But, in any case, having just admitted his lack of qualifications to weigh in on this canonical argument, Rossi attacks bishops for their (alleged) disregard of “Catholic lawyers … right to see canon law enforced [by] the local bishop giving or withholding approbation of a civil divorce proceeding”! Does Rossi not see it? That is the precise point at issue, whether bishops have to issue such rulings in the first place! So, is Rossi qualified to conclude that bishops have such an obligation, or not? I say, not. Not at all.
But finally—and what really got me to sit down and make this reply—were Rossi’s painfully and obviously ignorant remarks about Felix Cappello, S.J., who was probably the finest canonist-moral theologian of the 20th century—you know, the tradition Rossi shows no signs of ever having actually studied.
Cappello makes, among many other points in this area, the time-tested and universally-accepted observation that, under certain circumstances, confessors can leave penitents ‘in good faith’ about a situation that the penitent is, in fact, wrong about, but not wrong with what the tradition would recognize as a ‘studied will’. Rossi crudely casts this advice as a “don’t ask, don’t tell”, something that “arguably promotes some of the favorite vices of the modern day Church: sloth, cowardice, and pride”, and suggests that Cappello’s position (whom Rossi refers to in scare-quotes as a “renowned Roman canonist”) believes “it’s easier for the churchmen if the sheep remain blind.” That’s not just wrong to the point of ridiculous, it’s insulting to the memory of a man whose reputation for holiness perdures decades after his death.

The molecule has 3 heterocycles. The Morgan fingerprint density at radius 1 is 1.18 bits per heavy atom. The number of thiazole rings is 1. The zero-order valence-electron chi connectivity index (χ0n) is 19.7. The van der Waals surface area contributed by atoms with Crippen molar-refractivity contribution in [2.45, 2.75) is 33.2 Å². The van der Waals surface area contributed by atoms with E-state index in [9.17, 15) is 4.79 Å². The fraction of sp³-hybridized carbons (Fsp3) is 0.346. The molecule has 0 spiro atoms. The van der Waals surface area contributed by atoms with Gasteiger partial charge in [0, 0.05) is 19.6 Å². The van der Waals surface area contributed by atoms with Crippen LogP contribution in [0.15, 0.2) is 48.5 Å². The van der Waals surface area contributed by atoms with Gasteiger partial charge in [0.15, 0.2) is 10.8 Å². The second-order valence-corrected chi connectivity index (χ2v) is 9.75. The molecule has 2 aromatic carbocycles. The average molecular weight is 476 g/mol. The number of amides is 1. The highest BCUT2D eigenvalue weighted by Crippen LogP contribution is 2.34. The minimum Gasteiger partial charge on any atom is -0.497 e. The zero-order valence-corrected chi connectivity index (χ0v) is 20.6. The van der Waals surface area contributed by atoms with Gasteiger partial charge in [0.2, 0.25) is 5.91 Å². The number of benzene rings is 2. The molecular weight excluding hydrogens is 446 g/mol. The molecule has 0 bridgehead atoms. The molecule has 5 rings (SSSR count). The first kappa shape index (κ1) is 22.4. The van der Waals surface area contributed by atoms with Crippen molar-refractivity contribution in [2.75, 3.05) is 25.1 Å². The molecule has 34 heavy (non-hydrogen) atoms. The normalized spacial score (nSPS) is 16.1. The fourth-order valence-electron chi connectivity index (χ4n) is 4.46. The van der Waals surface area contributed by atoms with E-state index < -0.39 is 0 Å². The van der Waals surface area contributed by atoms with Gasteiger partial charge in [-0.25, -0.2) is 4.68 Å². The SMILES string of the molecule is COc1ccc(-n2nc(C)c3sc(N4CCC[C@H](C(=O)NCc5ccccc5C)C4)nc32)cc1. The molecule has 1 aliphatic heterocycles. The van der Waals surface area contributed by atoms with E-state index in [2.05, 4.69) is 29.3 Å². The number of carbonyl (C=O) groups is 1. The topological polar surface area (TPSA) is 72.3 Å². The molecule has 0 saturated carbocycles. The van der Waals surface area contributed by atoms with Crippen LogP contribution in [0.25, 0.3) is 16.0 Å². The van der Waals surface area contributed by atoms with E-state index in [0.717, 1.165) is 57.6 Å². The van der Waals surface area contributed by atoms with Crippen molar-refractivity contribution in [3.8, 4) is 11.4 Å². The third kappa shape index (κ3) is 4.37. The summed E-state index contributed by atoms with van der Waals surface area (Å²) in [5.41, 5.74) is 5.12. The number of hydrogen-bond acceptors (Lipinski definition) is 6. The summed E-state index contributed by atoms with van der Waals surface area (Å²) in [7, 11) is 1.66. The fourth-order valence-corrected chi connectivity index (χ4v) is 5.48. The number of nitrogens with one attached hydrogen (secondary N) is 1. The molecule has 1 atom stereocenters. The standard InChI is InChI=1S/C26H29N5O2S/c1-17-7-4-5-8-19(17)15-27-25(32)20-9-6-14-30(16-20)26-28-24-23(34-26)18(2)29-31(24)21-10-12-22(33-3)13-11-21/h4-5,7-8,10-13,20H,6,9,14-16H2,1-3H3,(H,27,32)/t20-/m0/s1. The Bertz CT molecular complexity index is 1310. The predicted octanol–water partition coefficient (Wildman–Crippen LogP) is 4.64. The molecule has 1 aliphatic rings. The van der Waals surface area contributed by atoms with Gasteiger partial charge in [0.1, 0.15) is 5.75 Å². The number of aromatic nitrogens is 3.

What Cappello (and every other trustworthy moralist who has ever addressed the matter) knew was that “material error” is bad, but “formal error” is spiritually worse and that the first duty of a spiritual physician is to do no harm! Cappello’s advice, by the way, it would doubtless surprise Rossi to find out, was offered by his colleague, the Dominican Prummer, in regard to advising civil lawyers about divorce cases, writing, “In practice a confessor should not cause disquiet to any Catholic advocate who cannot refuse to undertake such cases without very serious inconvenience, provided that there is no scandal and nothing more is intended than the civil effects of the divorce.” Prummer, Handbook (1956) n. 949 (my emphasis). Why should civil lawyers get some slack here, while their clients don’t?
The Servant of God Felix Cappello is buried in the St. Ignatius Church in Rome, a few feet from where his well-worn confessional stall stands today. Rossi might stop by there some day and peer through its glass panel. He would see therein a seat littered with slips of paper left there by pious faithful asking for the great man’s intercession or thanking him for favors that some think he has accorded.
Rossi might also ask for the grace to avoid accusing the Church of a negligence she has not shown and ask forgiveness for his mean remarks against the memory of a fine priest about whom he knows nothing.